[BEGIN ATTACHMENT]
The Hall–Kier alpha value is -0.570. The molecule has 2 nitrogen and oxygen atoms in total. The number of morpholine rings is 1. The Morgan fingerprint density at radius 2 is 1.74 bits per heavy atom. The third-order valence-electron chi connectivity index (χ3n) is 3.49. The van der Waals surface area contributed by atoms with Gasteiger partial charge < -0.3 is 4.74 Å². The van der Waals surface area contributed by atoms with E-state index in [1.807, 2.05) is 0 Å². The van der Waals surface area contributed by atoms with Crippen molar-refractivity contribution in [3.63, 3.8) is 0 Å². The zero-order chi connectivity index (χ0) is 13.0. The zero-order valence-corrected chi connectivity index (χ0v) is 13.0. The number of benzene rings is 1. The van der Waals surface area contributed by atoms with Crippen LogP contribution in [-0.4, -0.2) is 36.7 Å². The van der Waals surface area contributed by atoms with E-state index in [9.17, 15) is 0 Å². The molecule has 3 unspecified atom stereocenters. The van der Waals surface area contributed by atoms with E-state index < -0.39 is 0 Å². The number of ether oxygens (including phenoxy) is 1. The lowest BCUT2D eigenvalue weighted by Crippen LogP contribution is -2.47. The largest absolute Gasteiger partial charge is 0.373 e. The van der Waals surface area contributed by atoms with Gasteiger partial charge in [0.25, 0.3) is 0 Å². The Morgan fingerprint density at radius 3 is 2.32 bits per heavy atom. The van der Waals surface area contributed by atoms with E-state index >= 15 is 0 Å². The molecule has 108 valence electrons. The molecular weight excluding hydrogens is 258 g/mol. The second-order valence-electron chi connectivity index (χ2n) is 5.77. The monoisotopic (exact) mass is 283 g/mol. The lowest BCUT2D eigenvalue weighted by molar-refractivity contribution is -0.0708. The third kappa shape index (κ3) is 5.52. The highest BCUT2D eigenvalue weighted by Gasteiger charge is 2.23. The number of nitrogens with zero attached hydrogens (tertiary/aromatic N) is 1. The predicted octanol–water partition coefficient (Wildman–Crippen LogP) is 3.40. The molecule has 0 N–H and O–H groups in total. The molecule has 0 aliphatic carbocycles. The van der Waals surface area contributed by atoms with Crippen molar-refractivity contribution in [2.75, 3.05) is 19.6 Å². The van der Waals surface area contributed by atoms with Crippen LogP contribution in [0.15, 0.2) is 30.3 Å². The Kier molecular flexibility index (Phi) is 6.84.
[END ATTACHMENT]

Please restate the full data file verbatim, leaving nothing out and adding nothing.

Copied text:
The Hall–Kier alpha value is -0.570. The molecule has 2 nitrogen and oxygen atoms in total. The number of morpholine rings is 1. The Morgan fingerprint density at radius 2 is 1.74 bits per heavy atom. The third-order valence-electron chi connectivity index (χ3n) is 3.49. The van der Waals surface area contributed by atoms with Gasteiger partial charge < -0.3 is 4.74 Å². The van der Waals surface area contributed by atoms with E-state index in [1.807, 2.05) is 0 Å². The van der Waals surface area contributed by atoms with Crippen molar-refractivity contribution in [3.63, 3.8) is 0 Å². The zero-order chi connectivity index (χ0) is 13.0. The zero-order valence-corrected chi connectivity index (χ0v) is 13.0. The number of benzene rings is 1. The van der Waals surface area contributed by atoms with Crippen LogP contribution in [-0.4, -0.2) is 36.7 Å². The van der Waals surface area contributed by atoms with E-state index in [9.17, 15) is 0 Å². The molecule has 3 unspecified atom stereocenters. The van der Waals surface area contributed by atoms with E-state index < -0.39 is 0 Å². The number of ether oxygens (including phenoxy) is 1. The lowest BCUT2D eigenvalue weighted by Crippen LogP contribution is -2.47. The largest absolute Gasteiger partial charge is 0.373 e. The van der Waals surface area contributed by atoms with Gasteiger partial charge in [0.25, 0.3) is 0 Å². The Morgan fingerprint density at radius 3 is 2.32 bits per heavy atom. The van der Waals surface area contributed by atoms with E-state index >= 15 is 0 Å². The molecule has 108 valence electrons. The molecular weight excluding hydrogens is 258 g/mol. The second-order valence-electron chi connectivity index (χ2n) is 5.77. The monoisotopic (exact) mass is 283 g/mol. The lowest BCUT2D eigenvalue weighted by molar-refractivity contribution is -0.0708. The third kappa shape index (κ3) is 5.52. The highest BCUT2D eigenvalue weighted by Gasteiger charge is 2.23. The number of nitrogens with zero attached hydrogens (tertiary/aromatic N) is 1. The predicted octanol–water partition coefficient (Wildman–Crippen LogP) is 3.40. The molecule has 0 N–H and O–H groups in total. The molecule has 0 aliphatic carbocycles. The van der Waals surface area contributed by atoms with Crippen molar-refractivity contribution in [2.75, 3.05) is 19.6 Å². The van der Waals surface area contributed by atoms with Crippen LogP contribution in [0.15, 0.2) is 30.3 Å². The Kier molecular flexibility index (Phi) is 6.84.